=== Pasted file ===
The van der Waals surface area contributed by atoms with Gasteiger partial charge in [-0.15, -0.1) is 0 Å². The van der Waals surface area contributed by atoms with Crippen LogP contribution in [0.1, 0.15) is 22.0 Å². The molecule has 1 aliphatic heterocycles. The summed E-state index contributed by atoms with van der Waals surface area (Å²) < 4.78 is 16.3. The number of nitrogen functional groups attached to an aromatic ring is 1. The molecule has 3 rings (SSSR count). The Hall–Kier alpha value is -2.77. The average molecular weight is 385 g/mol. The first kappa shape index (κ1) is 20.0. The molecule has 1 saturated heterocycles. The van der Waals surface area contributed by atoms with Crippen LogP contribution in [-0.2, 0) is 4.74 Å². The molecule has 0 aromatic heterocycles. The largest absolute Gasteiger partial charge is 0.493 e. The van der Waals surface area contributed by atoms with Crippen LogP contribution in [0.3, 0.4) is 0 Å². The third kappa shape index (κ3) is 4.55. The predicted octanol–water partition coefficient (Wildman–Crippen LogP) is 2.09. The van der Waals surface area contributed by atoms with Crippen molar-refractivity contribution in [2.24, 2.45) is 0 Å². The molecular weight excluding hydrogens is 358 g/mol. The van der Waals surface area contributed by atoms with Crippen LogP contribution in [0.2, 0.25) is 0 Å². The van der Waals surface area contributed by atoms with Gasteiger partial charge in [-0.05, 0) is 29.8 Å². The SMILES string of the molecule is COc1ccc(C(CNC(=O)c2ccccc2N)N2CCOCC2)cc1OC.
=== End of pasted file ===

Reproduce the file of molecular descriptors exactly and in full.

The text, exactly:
The van der Waals surface area contributed by atoms with Gasteiger partial charge in [-0.15, -0.1) is 0 Å². The van der Waals surface area contributed by atoms with Crippen LogP contribution in [0.1, 0.15) is 22.0 Å². The molecule has 1 aliphatic heterocycles. The summed E-state index contributed by atoms with van der Waals surface area (Å²) < 4.78 is 16.3. The number of nitrogen functional groups attached to an aromatic ring is 1. The molecule has 3 rings (SSSR count). The Hall–Kier alpha value is -2.77. The average molecular weight is 385 g/mol. The first kappa shape index (κ1) is 20.0. The molecule has 1 saturated heterocycles. The van der Waals surface area contributed by atoms with Crippen LogP contribution in [-0.2, 0) is 4.74 Å². The molecule has 0 aromatic heterocycles. The largest absolute Gasteiger partial charge is 0.493 e. The van der Waals surface area contributed by atoms with Crippen LogP contribution in [0.3, 0.4) is 0 Å². The third kappa shape index (κ3) is 4.55. The predicted octanol–water partition coefficient (Wildman–Crippen LogP) is 2.09. The van der Waals surface area contributed by atoms with Crippen molar-refractivity contribution in [2.24, 2.45) is 0 Å². The molecular weight excluding hydrogens is 358 g/mol. The van der Waals surface area contributed by atoms with Crippen LogP contribution in [0.2, 0.25) is 0 Å². The van der Waals surface area contributed by atoms with Gasteiger partial charge in [-0.05, 0) is 29.8 Å². The SMILES string of the molecule is COc1ccc(C(CNC(=O)c2ccccc2N)N2CCOCC2)cc1OC.